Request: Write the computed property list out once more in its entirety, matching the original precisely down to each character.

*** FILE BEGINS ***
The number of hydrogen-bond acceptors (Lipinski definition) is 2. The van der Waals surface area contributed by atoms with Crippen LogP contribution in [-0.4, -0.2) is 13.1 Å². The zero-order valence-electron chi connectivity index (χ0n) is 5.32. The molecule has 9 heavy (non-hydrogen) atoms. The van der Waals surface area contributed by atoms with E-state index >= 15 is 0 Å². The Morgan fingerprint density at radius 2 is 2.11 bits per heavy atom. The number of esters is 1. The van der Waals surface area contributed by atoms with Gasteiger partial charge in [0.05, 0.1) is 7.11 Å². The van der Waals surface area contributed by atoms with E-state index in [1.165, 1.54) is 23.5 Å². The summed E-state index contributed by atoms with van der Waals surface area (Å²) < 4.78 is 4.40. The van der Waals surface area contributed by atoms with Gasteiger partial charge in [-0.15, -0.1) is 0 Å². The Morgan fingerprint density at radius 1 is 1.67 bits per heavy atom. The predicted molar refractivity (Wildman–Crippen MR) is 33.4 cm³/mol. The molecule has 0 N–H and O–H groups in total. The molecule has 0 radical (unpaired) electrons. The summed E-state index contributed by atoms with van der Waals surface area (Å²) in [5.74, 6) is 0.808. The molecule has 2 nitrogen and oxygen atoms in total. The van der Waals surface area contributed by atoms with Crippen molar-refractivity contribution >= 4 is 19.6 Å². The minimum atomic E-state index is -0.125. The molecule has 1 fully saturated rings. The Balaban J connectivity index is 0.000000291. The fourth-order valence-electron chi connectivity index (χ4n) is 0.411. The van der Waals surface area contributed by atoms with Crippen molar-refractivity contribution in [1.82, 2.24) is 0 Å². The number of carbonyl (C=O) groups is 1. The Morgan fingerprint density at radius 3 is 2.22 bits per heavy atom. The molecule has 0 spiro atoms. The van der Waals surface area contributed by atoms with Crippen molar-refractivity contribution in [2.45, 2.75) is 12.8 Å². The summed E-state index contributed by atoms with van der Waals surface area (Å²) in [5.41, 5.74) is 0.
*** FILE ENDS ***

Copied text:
The number of hydrogen-bond acceptors (Lipinski definition) is 2. The van der Waals surface area contributed by atoms with Crippen LogP contribution in [-0.4, -0.2) is 13.1 Å². The zero-order valence-electron chi connectivity index (χ0n) is 5.32. The molecule has 9 heavy (non-hydrogen) atoms. The van der Waals surface area contributed by atoms with E-state index >= 15 is 0 Å². The Morgan fingerprint density at radius 2 is 2.11 bits per heavy atom. The number of esters is 1. The van der Waals surface area contributed by atoms with Gasteiger partial charge in [0.05, 0.1) is 7.11 Å². The van der Waals surface area contributed by atoms with E-state index in [1.165, 1.54) is 23.5 Å². The summed E-state index contributed by atoms with van der Waals surface area (Å²) < 4.78 is 4.40. The van der Waals surface area contributed by atoms with Gasteiger partial charge in [-0.15, -0.1) is 0 Å². The Morgan fingerprint density at radius 1 is 1.67 bits per heavy atom. The predicted molar refractivity (Wildman–Crippen MR) is 33.4 cm³/mol. The molecule has 0 N–H and O–H groups in total. The molecule has 0 radical (unpaired) electrons. The summed E-state index contributed by atoms with van der Waals surface area (Å²) in [5.74, 6) is 0.808. The molecule has 2 nitrogen and oxygen atoms in total. The van der Waals surface area contributed by atoms with Crippen molar-refractivity contribution >= 4 is 19.6 Å². The minimum atomic E-state index is -0.125. The molecule has 1 fully saturated rings. The Balaban J connectivity index is 0.000000291. The fourth-order valence-electron chi connectivity index (χ4n) is 0.411. The van der Waals surface area contributed by atoms with Crippen molar-refractivity contribution in [1.82, 2.24) is 0 Å². The number of carbonyl (C=O) groups is 1. The Morgan fingerprint density at radius 3 is 2.22 bits per heavy atom. The molecule has 0 spiro atoms. The van der Waals surface area contributed by atoms with Crippen molar-refractivity contribution in [2.45, 2.75) is 12.8 Å². The summed E-state index contributed by atoms with van der Waals surface area (Å²) in [5.41, 5.74) is 0.